You either get tired of fighting for peace, or you die.
Has it really been 30 years? I remember the date well enough, but the three decades kind of caught me more than a little off guard.
Those of us old enough to remember how we were crushed by the shooting death of John Lennon outside of his Manhattan apartment on the evening of December 8, 1980, have likely been distracted on this somber anniversary by what might have been. At the time I thought, "Well, it took them 20 years but they finally killed them all."
Who were they exactly, government conspirators? Probably not, but certainly a fair share of bigots, crackpots, and assassins. But them, they were the heroes I grew to revere as I literally survived what I had thought, until more recently, were the most tumultuous decades ever thrust upon a generation - JFK, MLK, RFK, and finally John Lennon, and I was brash enough to claim them all. But especially John.
John Lennon was special. It took me a while to let him off the hook him for abdicating Beatledom for Yoko, but I came around. Ultimately, he never hesitated to stand and be counted when it came to the peace movement --" unless he and Yoko Ono were in the middle of a bed-in, when the prone position was more appropriate, holding press conferences in their honeymoon suite in 1969 to promote world peace.
The newspapers said
say what're you doing in bed
I said we're only trying to get us some peace.
Not exactly a quick study, and in spite of the message of The Ballad of John and Yoko, while they were handing out fifty acorns tied in a sack I was in training to counter the domino effect in Southeast Asia. And by the time Imagine was released in 1971, I was waging war in a lost cause, losing friends and wondering why my country hadn't given peace a chance.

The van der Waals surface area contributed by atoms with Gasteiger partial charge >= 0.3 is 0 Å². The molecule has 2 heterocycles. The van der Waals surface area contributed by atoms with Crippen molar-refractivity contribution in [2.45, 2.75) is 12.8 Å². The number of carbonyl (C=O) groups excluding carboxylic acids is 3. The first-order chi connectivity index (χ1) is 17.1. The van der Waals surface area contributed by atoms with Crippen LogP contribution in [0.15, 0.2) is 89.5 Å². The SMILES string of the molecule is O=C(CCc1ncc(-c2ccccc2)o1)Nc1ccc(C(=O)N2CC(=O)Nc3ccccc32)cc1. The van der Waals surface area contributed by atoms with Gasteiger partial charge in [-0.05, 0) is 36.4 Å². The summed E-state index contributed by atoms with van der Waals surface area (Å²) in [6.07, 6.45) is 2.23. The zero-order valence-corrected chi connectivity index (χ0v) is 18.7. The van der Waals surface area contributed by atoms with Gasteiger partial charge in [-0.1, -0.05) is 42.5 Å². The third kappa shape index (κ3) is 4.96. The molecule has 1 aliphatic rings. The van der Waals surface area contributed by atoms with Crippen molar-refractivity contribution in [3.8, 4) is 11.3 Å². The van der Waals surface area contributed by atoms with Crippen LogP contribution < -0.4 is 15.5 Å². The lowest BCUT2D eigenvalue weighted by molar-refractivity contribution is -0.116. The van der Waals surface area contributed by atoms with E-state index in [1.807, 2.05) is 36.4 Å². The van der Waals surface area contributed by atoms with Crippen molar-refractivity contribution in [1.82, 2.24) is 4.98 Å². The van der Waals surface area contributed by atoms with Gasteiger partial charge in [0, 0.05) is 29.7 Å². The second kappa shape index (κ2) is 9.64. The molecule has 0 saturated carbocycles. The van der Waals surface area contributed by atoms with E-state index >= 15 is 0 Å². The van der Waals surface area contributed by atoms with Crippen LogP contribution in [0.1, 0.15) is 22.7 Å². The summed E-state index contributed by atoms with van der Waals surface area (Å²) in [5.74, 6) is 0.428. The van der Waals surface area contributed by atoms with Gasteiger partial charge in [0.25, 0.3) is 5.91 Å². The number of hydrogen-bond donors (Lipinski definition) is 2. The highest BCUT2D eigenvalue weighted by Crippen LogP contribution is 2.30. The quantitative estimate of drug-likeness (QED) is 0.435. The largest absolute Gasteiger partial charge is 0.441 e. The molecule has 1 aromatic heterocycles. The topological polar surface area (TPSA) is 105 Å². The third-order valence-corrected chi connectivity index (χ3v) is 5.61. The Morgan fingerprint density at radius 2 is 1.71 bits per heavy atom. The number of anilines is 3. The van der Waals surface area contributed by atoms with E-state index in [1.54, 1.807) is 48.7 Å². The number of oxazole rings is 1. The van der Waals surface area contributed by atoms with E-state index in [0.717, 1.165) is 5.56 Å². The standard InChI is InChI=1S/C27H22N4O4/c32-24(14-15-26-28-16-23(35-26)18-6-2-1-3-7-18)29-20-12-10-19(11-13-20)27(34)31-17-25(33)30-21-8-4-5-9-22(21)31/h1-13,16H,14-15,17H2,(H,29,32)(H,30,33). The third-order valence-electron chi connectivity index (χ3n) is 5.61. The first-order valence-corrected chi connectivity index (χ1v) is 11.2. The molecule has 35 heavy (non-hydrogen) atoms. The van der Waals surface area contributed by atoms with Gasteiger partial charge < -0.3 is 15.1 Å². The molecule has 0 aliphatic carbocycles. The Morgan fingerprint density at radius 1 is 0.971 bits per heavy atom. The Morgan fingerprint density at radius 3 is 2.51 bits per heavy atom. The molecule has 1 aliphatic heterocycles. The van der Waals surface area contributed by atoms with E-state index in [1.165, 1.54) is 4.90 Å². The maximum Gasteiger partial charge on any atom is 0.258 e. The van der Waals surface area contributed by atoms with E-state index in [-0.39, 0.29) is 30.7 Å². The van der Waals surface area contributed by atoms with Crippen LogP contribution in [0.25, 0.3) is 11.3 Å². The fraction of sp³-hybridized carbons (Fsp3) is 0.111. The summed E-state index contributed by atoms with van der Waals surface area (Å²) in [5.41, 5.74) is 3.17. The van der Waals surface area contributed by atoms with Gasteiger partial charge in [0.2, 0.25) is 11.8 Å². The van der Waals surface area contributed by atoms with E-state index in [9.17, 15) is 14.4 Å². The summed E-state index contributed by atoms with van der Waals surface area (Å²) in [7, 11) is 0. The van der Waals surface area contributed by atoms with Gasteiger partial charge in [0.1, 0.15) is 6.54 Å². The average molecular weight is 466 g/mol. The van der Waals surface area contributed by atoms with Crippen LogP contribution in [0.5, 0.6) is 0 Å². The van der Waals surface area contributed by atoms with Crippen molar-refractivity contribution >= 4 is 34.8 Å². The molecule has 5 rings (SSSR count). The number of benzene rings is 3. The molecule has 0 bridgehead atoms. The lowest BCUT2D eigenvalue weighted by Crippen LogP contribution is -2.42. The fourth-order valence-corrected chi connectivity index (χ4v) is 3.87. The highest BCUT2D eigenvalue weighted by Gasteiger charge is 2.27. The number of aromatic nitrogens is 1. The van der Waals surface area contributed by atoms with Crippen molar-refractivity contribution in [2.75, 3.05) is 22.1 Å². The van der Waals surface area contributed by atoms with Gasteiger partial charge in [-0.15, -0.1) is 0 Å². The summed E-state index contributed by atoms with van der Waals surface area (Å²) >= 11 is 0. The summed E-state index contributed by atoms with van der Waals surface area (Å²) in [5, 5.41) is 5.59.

But I got to come home, and most of my heroes and anti-heroes were gone, except for John. As most of what was left of the counterculture willingly succumbed to family and career, fearing only the aftermath of a newly elected Ronald Reagan in December 1980, Power to the People, Working Class Hero, and Whatever Gets You Thru the Night continued to serve as anthems.
As it turns out, we should have been paying more attention to the adage from Lennon's Happy Xmas, "War is over, if you want it, war is over, now!" Thirty years later and most Americans cannot list the conflicts waged in their name for Empire, much less find the theatres of operation on a map.
Questioning authority is a start, in fact it's patriotic. But resisting is the key.
Recently an octogenarian and life-long Veterans for Peace anti-war activist was asked by a visiting academic at a local peace coalition gathering just how he's been able to keep up the struggle, seemingly without a victory all these years. His reply came without a hint of hesitation, "It's not about the struggle, it's the resistance."